EVEN though Papua New Guinea is a resource-rich country, its people are surrounded by poverty and underdevelopment.
This was according to a professional in the population policy and planning programme, Dr Israel Sembajwe, in his presentation last week.
Dr Sembajwe is in the country for the next two years assisting the National Research Institute (NRI) in developing tools that will help PNG with balancing the populations’ needs with the availability of its resources.
In his presentation at the institute last Wednesday, he said social indicators of poverty was either rising or remained stagnant at times.
Followind a two-month research conducted in PNG, Dr Sembajwe outlined that many developing countries were highly dependent on natural resources and there was a need for institutions in Papua New Guinea to streamline economic, social and environmental sustainability as examples from elsewhere indicated a trend that was mainly population-based.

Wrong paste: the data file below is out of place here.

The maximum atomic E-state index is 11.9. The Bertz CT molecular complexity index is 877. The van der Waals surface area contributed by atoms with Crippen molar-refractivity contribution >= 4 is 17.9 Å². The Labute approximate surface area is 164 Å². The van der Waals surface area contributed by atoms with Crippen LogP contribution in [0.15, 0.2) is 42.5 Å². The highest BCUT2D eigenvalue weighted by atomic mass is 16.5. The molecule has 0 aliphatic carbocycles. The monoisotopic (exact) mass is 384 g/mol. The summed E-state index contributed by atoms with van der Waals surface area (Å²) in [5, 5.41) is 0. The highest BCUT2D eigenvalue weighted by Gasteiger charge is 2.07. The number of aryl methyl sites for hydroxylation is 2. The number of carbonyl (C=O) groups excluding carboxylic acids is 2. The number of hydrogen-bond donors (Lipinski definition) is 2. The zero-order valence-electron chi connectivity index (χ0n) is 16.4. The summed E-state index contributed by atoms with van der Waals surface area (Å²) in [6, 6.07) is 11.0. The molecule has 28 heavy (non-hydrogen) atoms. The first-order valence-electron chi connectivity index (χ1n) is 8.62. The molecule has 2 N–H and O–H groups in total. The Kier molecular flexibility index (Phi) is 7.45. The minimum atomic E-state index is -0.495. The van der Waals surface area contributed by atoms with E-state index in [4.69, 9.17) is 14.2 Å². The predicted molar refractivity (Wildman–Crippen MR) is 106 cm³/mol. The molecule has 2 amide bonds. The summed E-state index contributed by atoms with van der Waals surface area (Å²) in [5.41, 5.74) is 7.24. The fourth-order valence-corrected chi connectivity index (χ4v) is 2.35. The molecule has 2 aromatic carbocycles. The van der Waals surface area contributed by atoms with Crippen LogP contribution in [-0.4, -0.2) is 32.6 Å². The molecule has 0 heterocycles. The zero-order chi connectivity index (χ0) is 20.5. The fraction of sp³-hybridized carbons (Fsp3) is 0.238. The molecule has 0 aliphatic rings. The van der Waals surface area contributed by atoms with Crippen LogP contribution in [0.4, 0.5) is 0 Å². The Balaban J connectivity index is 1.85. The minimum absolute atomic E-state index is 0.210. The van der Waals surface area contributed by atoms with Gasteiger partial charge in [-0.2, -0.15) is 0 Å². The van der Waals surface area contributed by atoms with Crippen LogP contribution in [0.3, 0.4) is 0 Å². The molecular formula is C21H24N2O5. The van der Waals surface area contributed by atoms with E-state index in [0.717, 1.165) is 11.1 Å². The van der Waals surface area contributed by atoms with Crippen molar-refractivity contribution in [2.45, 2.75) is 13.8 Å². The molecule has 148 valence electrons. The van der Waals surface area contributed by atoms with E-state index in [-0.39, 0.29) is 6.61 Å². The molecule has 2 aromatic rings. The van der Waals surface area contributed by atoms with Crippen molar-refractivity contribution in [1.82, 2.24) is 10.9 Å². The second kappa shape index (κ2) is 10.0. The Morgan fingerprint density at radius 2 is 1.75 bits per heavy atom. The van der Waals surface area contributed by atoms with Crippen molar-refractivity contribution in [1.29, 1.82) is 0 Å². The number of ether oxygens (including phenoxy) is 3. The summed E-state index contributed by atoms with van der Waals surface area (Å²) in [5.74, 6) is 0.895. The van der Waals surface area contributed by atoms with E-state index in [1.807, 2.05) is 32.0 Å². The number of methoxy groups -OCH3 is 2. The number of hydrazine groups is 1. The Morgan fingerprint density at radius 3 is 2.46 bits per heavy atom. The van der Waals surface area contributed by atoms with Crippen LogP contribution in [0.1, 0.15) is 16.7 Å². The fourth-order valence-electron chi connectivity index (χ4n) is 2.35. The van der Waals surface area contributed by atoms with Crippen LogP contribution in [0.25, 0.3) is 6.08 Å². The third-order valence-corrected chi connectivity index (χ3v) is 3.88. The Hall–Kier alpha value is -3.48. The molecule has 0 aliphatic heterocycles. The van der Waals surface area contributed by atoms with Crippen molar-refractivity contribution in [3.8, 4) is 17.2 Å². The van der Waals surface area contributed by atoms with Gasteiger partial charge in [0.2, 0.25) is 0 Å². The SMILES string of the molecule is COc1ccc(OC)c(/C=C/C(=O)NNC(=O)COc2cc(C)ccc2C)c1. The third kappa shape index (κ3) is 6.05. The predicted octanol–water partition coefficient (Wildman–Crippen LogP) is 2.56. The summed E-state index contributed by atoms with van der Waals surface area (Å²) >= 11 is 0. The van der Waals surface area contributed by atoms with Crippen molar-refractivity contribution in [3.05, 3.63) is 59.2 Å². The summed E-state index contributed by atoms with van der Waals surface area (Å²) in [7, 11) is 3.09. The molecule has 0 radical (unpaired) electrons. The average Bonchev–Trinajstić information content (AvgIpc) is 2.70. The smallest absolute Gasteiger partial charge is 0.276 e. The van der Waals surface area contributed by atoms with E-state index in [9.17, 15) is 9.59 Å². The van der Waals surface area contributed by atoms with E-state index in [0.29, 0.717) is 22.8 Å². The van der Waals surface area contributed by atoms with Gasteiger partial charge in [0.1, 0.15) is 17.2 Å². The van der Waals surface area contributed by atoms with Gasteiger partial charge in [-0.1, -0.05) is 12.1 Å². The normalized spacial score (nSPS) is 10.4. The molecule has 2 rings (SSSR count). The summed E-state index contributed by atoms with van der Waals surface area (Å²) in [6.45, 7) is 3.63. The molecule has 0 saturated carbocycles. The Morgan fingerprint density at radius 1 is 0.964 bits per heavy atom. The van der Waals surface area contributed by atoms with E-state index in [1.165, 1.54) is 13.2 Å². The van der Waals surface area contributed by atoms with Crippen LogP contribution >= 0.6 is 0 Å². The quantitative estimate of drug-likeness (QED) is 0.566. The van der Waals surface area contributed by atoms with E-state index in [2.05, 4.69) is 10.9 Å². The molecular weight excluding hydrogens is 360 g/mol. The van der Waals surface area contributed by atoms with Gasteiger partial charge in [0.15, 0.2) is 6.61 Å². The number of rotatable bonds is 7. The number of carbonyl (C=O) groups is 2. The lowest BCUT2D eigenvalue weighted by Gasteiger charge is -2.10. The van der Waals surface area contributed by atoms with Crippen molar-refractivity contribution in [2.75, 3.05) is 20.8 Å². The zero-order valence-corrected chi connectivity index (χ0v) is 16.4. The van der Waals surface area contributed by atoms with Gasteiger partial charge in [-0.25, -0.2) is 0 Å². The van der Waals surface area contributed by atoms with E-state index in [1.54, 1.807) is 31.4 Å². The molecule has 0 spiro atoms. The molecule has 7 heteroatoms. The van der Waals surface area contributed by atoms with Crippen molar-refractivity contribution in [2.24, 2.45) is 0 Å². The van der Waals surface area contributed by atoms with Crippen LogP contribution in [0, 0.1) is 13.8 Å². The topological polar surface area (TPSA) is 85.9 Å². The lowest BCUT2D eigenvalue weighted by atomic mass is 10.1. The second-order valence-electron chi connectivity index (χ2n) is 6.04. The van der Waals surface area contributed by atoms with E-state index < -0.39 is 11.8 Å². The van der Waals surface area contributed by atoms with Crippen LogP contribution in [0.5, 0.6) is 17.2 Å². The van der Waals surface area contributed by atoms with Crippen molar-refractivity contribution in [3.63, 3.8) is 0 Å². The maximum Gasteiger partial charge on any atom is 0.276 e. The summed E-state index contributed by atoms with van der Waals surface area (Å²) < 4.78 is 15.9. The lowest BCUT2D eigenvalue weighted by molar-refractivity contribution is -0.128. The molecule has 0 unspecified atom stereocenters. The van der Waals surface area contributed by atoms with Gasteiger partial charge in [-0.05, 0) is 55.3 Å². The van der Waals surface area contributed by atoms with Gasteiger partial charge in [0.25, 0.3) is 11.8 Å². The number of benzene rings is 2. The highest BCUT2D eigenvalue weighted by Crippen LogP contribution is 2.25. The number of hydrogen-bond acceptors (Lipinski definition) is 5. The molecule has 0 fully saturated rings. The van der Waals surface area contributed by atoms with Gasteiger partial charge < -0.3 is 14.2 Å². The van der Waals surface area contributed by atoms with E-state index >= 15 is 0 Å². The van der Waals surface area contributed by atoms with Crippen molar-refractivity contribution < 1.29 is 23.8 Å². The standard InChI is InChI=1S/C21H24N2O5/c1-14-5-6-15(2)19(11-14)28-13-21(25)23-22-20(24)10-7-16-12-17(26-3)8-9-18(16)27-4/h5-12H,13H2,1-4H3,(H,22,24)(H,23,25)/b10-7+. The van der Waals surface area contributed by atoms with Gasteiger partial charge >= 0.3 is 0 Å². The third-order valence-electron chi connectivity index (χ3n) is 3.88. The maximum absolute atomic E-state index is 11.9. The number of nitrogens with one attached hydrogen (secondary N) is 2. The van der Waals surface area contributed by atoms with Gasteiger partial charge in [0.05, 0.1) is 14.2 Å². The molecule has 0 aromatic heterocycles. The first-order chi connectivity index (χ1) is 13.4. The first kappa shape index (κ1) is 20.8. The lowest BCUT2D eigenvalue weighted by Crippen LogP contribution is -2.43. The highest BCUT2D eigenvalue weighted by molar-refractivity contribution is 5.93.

It was also discovered that there was unsustainable exploitation of mineral resources in the country with little account taken of the environment and limited, or no efforts, to sustain levels of production and employment.
This was related to a number of causes in PNG, which included the over reliance of mineral resources, limited integrated and holistic policy-making and planning and a lack of measures to put the population at the centre of planning and policy-making.Dr Sembajwe also stated that for PNG to move forward and achieve some form of sustainable development, there was a need to have an integrated and holistic policy making and planning with all stakeholders also formulating and making concerted efforts to implement human-centred programmes.